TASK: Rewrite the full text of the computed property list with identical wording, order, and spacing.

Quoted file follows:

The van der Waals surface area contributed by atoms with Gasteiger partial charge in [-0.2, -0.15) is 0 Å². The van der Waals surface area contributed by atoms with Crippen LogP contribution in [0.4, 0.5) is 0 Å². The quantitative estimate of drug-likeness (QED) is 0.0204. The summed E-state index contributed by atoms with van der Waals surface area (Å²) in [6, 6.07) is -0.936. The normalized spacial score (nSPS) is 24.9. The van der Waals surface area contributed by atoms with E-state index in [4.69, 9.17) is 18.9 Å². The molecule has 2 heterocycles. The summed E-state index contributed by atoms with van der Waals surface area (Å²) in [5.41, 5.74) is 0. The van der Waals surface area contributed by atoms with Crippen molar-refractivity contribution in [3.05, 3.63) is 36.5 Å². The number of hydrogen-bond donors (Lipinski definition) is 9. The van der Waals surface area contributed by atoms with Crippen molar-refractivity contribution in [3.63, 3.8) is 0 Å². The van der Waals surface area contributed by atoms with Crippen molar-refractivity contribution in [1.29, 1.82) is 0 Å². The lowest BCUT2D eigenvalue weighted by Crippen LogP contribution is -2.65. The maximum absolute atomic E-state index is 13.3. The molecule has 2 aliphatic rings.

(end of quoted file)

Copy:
The van der Waals surface area contributed by atoms with Gasteiger partial charge in [-0.2, -0.15) is 0 Å². The van der Waals surface area contributed by atoms with Crippen LogP contribution in [0.4, 0.5) is 0 Å². The quantitative estimate of drug-likeness (QED) is 0.0204. The summed E-state index contributed by atoms with van der Waals surface area (Å²) in [6, 6.07) is -0.936. The normalized spacial score (nSPS) is 24.9. The van der Waals surface area contributed by atoms with E-state index in [4.69, 9.17) is 18.9 Å². The molecule has 2 heterocycles. The summed E-state index contributed by atoms with van der Waals surface area (Å²) in [5.41, 5.74) is 0. The van der Waals surface area contributed by atoms with Crippen molar-refractivity contribution in [3.05, 3.63) is 36.5 Å². The number of hydrogen-bond donors (Lipinski definition) is 9. The van der Waals surface area contributed by atoms with Crippen molar-refractivity contribution in [3.63, 3.8) is 0 Å². The van der Waals surface area contributed by atoms with Crippen molar-refractivity contribution in [1.29, 1.82) is 0 Å². The lowest BCUT2D eigenvalue weighted by Crippen LogP contribution is -2.65. The maximum absolute atomic E-state index is 13.3. The molecule has 2 aliphatic rings.